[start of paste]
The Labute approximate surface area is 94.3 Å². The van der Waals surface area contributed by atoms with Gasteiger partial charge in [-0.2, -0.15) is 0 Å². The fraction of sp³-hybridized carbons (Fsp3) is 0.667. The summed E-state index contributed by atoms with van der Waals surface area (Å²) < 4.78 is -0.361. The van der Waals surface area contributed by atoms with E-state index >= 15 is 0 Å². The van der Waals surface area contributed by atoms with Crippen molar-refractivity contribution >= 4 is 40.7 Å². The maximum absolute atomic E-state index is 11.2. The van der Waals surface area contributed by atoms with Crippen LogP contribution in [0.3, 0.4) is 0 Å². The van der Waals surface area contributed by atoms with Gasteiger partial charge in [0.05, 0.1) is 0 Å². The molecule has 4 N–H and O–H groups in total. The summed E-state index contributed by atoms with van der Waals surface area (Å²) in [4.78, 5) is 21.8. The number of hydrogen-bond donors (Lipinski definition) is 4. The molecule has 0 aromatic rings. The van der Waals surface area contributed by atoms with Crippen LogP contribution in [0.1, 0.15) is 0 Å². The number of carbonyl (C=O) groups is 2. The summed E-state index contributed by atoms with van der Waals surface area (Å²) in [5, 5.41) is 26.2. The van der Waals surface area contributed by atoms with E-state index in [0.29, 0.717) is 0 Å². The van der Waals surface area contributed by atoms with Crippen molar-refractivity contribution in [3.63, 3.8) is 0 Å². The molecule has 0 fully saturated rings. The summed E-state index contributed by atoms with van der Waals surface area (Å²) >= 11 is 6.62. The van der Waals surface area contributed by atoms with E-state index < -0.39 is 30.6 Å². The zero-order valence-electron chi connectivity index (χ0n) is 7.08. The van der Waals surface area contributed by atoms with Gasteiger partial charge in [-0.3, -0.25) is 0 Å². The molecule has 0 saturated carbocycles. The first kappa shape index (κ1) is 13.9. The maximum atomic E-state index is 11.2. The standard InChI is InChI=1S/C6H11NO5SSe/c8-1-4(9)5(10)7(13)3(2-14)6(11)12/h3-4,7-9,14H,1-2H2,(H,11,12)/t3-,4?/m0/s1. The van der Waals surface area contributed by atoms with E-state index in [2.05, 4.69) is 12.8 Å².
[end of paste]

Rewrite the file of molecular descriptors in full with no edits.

The Labute approximate surface area is 94.3 Å². The van der Waals surface area contributed by atoms with Gasteiger partial charge in [-0.2, -0.15) is 0 Å². The fraction of sp³-hybridized carbons (Fsp3) is 0.667. The summed E-state index contributed by atoms with van der Waals surface area (Å²) < 4.78 is -0.361. The van der Waals surface area contributed by atoms with E-state index >= 15 is 0 Å². The van der Waals surface area contributed by atoms with Crippen molar-refractivity contribution >= 4 is 40.7 Å². The maximum absolute atomic E-state index is 11.2. The van der Waals surface area contributed by atoms with Crippen LogP contribution in [0.3, 0.4) is 0 Å². The van der Waals surface area contributed by atoms with Gasteiger partial charge in [0.05, 0.1) is 0 Å². The molecule has 4 N–H and O–H groups in total. The summed E-state index contributed by atoms with van der Waals surface area (Å²) in [4.78, 5) is 21.8. The number of hydrogen-bond donors (Lipinski definition) is 4. The molecule has 0 aromatic rings. The van der Waals surface area contributed by atoms with Crippen LogP contribution in [0.1, 0.15) is 0 Å². The number of carbonyl (C=O) groups is 2. The summed E-state index contributed by atoms with van der Waals surface area (Å²) in [5, 5.41) is 26.2. The van der Waals surface area contributed by atoms with E-state index in [0.29, 0.717) is 0 Å². The van der Waals surface area contributed by atoms with Crippen molar-refractivity contribution in [3.63, 3.8) is 0 Å². The molecule has 0 fully saturated rings. The summed E-state index contributed by atoms with van der Waals surface area (Å²) >= 11 is 6.62. The van der Waals surface area contributed by atoms with E-state index < -0.39 is 30.6 Å². The zero-order valence-electron chi connectivity index (χ0n) is 7.08. The van der Waals surface area contributed by atoms with Gasteiger partial charge in [-0.3, -0.25) is 0 Å². The molecule has 0 saturated carbocycles. The first kappa shape index (κ1) is 13.9. The maximum atomic E-state index is 11.2. The standard InChI is InChI=1S/C6H11NO5SSe/c8-1-4(9)5(10)7(13)3(2-14)6(11)12/h3-4,7-9,14H,1-2H2,(H,11,12)/t3-,4?/m0/s1. The van der Waals surface area contributed by atoms with E-state index in [2.05, 4.69) is 12.8 Å².